Sound recordings that are uploaded by users on a service like YouTube are subject to the notice-and-takedown provisions mentioned above. However, many sound recording owners, especially labels, choose to join YouTube’s Partner Program, which gives them additional options through YouTube’s proprietary Content ID system. If a recording is in this system, a rightsholder can choose to automatically block the use, monetize it through advertising and/or collect demographic data. YouTube has also entered into direct deals with major and independent labels, though there was controversy regarding the deals offered to indies for YouTube’s new Music Key—the terms of which have since been modified. More recently, self-released artist Zoë Keating suggested that unaffiliated artists are being presented with provisions similar to the original indie label deal. (At this point, it is unclear whether those terms will be adjusted in the wake of Zoë’s widely circulated post.) For signed artists, what you are paid from user-upload sites—now including SoundCloud—is based on your contract with your label. Whether it’s transparent or fair depends on a lot of factors, including your negotiating leverage. All in all, the current system isn’t particularly transparent for recording artists, therefore we score it a 2.
LOCKER SERVICES (iTunes Scan-and-Match, Amazon Drive, etc.)
Transparency score: 2
Locker services are those that allow users to back up, or upload or access music they have already purchased or had on their hard drives in order to access “in the cloud.” This is an entirely new form of royalty that had to be hammered out by parties in direct negotiation. Therefore, many songwriters and composers may be unaware that they are eligible to receive money from such services. In 2012, a settlement was reached in which the Copyright Royalty Board sets mechanical royalty rates for two types of locker uses. For the paid services like iTunes scan-and-match, publishers receive the greater of: 12 percent of of revenue, 20.65 percent of overall content cost or 17 cents per subscriber. For services that offer free cloud storage after buying a download, publishers get the greater of: 12 percent of revenue or 22 percent of the overall cost of content. Publishers pay songwriters their share based on what is in their contract. Information on how these services function isn’t easy to come by, and we have heard rumors that disbursement is slow. For that and other reasons, we give locker services for songwriters a transparency grade of 2.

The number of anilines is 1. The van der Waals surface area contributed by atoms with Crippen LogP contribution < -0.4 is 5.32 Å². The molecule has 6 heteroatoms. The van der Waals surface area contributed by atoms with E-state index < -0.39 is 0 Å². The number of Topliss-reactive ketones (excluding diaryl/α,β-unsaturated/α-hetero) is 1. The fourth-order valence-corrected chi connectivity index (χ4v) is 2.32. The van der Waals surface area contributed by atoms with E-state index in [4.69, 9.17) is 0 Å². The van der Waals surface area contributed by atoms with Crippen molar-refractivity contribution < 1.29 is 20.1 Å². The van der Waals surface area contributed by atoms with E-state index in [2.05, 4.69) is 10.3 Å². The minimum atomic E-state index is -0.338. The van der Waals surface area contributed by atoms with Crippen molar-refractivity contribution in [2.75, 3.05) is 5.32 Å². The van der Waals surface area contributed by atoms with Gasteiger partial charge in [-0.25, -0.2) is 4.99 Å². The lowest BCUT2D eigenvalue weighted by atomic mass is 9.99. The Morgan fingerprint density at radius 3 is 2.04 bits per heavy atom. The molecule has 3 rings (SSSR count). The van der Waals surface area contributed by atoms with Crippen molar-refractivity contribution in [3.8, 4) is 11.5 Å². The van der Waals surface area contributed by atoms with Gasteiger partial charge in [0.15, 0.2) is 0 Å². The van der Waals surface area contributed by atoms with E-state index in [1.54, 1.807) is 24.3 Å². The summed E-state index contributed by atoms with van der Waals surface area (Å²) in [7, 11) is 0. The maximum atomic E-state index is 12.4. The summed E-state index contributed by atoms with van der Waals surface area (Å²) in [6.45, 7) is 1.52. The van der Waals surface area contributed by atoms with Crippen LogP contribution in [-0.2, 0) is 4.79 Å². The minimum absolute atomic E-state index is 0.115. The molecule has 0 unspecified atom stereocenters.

For recording artists
Transparency score: 1
Once again, we have a situation where the three major labels were able to demand large cash advances for licensing their music to locker-style platforms. There is no information available about whether any of that money will be shared with artists, but our informed opinion is no. Recording artists are compensated for these uses based on what’s in their contract, subject to recoupables. So unless you’re with an indie that has committed to provide clear information about terms, you may be in the dark about whether, how and how much you should be getting from locker services. Unaffiliated artists can also receive revenue from lockers if their aggregator (like CD Baby, TuneCore or Distrokid) has agreements in place for these services. Artist revenue will vary depending on whether the aggregator takes a percentage of royalties or charges a flat fee for distribution. At this point in time, there isn’t a lot of data about whether locker services amount to meaningful revenue for artists, but based on the overall compensation arrangement, that info might be hard to track down in the first place. Therefore, we give a transparency grade of 1.
As you can see, the music licensing space is highly complex and involves tons of moving pieces. Which is why one of our earlier posts in this series was about the importance of quality data. If the information about who owns what is missing or incomplete, or if standards differ, there is no guarantee that the right people will be paid. As musicians and songwriters, you are in your rights to demand greater transparency across the board. We hope this series has helped prepare you for making the case.